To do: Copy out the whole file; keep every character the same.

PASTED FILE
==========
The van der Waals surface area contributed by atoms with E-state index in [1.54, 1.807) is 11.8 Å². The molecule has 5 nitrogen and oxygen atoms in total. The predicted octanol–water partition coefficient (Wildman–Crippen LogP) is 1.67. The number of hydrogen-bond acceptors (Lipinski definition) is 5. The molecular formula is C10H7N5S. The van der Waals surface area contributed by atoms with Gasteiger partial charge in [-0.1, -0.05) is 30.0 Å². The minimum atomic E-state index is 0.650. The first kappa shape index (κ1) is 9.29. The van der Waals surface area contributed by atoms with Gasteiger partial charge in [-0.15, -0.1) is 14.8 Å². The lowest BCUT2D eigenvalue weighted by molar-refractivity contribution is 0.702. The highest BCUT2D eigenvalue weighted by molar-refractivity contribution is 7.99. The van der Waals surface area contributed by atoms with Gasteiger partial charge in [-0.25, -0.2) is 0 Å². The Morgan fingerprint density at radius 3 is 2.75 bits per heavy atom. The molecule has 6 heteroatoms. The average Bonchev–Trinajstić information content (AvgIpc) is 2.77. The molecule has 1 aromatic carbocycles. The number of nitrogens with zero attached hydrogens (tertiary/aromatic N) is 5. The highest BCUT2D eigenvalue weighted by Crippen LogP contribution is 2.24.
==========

The van der Waals surface area contributed by atoms with E-state index in [1.54, 1.807) is 11.8 Å². The molecule has 5 nitrogen and oxygen atoms in total. The predicted octanol–water partition coefficient (Wildman–Crippen LogP) is 1.67. The number of hydrogen-bond acceptors (Lipinski definition) is 5. The molecular formula is C10H7N5S. The van der Waals surface area contributed by atoms with Gasteiger partial charge in [-0.1, -0.05) is 30.0 Å². The minimum atomic E-state index is 0.650. The first kappa shape index (κ1) is 9.29. The van der Waals surface area contributed by atoms with Gasteiger partial charge in [-0.15, -0.1) is 14.8 Å². The lowest BCUT2D eigenvalue weighted by molar-refractivity contribution is 0.702. The highest BCUT2D eigenvalue weighted by molar-refractivity contribution is 7.99. The van der Waals surface area contributed by atoms with Gasteiger partial charge in [-0.25, -0.2) is 0 Å². The Morgan fingerprint density at radius 3 is 2.75 bits per heavy atom. The molecule has 6 heteroatoms. The average Bonchev–Trinajstić information content (AvgIpc) is 2.77. The molecule has 1 aromatic carbocycles. The number of nitrogens with zero attached hydrogens (tertiary/aromatic N) is 5. The highest BCUT2D eigenvalue weighted by Crippen LogP contribution is 2.24.